The public consultation is available online.

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An ambitious and more inclusive Erasmus+ takes off with €28 billion to support mobility and learning

Catherine Feore

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The Commission today (25 March) adopted the first annual work programme of Erasmus+ 2021-2027. With a budget of €26.2 billion, the programme has nearly doubled in scale and is hoping to be more inclusive and have a stronger emphasis on both the green and digital transition. 

Innovation, Research, Culture, Education and Youth Commisioner Mariya Gabriel said: “The fact that the Erasmus+ budget for the next seven years has almost doubled shows the importance given to education, lifelong learning and youth in Europe.

“The current pandemic has exacerbated inequality, especially for young people. The principle of solidarity must be the driving force between our actions here, and we are working with organizations that represent and work with people who have fewer opportunities to help them gain access to this programme. I'm talking about people from less favoured socio-economic backgrounds, people living in rural areas, isolated people, or people with disabilities. For example, we cover the costs of people who are accompanying participants with disabilities.”

The new Erasmus+ programme provides opportunities for study periods abroad, traineeships, apprenticeships, and staff exchanges in all fields of education, training, youth and sport. It is open to school pupils, higher education and vocational education and training students, adult learners, youth exchanges, youth workers and sports coaches.

In addition to mobility, which counts for 70% of the budget, the new Erasmus+ also invests in cross‑border co-operation projects. These can be between higher education institutions (e.g. the European Universities initiative); schools; teacher education and training colleges (e.g. Erasmus+ Teacher Academies); adult learning centres; youth and sport organisations; providers of vocational education and training (e.g. Vocational Centres of Excellence).

The main features of the Erasmus+ 2021-2027 programme are:

Inclusive Erasmus+: providing enhanced opportunities to people with fewer opportunities, including people with diverse cultural, social and economic backgrounds, and people living in rural and remote areas. Novelties include individual and class exchanges for school pupils and mobility for adult learners. It will be easier for smaller organisations, such as schools, youth associations and sports clubs to apply, thanks to small-scale partnerships and the use of simplified grant applications. The programme will also be more international, allowing cooperation with third countries, building on the successes of the previous programme with exchanges and cooperation projects around the world.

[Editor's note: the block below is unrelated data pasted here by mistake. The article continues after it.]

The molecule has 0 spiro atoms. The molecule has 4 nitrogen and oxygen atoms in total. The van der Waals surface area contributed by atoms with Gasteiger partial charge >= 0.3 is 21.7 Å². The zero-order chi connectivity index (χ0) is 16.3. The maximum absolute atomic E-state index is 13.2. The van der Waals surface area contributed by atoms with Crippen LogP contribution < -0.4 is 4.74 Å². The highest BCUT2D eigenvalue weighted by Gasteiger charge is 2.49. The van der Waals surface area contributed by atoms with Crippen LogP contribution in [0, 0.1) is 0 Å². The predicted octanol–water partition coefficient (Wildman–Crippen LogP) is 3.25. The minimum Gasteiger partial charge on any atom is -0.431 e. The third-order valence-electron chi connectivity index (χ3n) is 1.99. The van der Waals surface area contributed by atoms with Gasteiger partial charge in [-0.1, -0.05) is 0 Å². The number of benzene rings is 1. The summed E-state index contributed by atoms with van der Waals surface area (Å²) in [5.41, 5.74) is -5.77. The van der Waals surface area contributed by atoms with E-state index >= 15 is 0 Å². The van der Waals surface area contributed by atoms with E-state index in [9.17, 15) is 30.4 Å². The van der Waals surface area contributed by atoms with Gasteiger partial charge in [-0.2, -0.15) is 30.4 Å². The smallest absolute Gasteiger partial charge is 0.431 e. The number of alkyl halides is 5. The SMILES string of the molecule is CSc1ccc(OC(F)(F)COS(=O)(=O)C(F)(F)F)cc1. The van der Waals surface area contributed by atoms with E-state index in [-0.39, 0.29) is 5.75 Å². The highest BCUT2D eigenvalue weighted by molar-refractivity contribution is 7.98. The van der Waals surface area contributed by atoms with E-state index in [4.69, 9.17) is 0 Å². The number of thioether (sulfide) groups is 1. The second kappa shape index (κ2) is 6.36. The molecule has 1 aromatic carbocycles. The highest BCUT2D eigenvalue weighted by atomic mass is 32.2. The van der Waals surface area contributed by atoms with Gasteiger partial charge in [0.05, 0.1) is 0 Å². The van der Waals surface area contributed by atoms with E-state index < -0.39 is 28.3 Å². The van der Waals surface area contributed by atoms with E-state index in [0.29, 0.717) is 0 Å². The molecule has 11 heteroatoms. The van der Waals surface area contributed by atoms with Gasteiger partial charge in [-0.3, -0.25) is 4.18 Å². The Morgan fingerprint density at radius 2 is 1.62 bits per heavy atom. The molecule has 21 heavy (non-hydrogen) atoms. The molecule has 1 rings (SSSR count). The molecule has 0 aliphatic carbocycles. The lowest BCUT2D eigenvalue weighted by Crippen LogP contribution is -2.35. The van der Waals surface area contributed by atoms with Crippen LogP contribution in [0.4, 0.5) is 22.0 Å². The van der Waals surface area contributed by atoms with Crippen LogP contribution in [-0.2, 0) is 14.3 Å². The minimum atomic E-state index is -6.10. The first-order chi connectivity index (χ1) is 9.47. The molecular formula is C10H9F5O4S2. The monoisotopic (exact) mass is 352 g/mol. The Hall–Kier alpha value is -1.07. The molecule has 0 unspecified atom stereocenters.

Digital Erasmus+: The pandemic highlighted the need to accelerate the digital transition of education and training systems. Erasmus+ will support the development of digital skills, in line with the Digital Education Action Plan. It will provide high-quality digital training and exchanges via platforms such as eTwinning, School Education Gateway and the European Youth Portal, and it will encourage traineeships in the digital sector. New formats, such as blended intensive programmes, will allow short-term physical mobility abroad to be complemented with online learning and teamwork. The implementation of the programme will be further digitalised and simplified with the full roll-out of the European Student Card.

Green Erasmus+: In line with the European Green Deal, the programme will offer financial incentives to participants using sustainable modes of transport. It will also invest in projects promoting awareness of environmental issues and facilitate exchanges related to mitigating the climate crisis.

Erasmus+ for young people: DiscoverEU now becomes an integral part of Erasmus+ and gives 18 year-olds the possibility to get a rail pass to travel across Europe, learn from other cultures and meet fellow Europeans. Erasmus+ will also support exchange and cooperation opportunities through new youth participation activities, to help young people engage and learn to participate in democratic life, raising awareness about shared European values and fundamental rights; and bringing young people and decision-makers together at local, national and European level.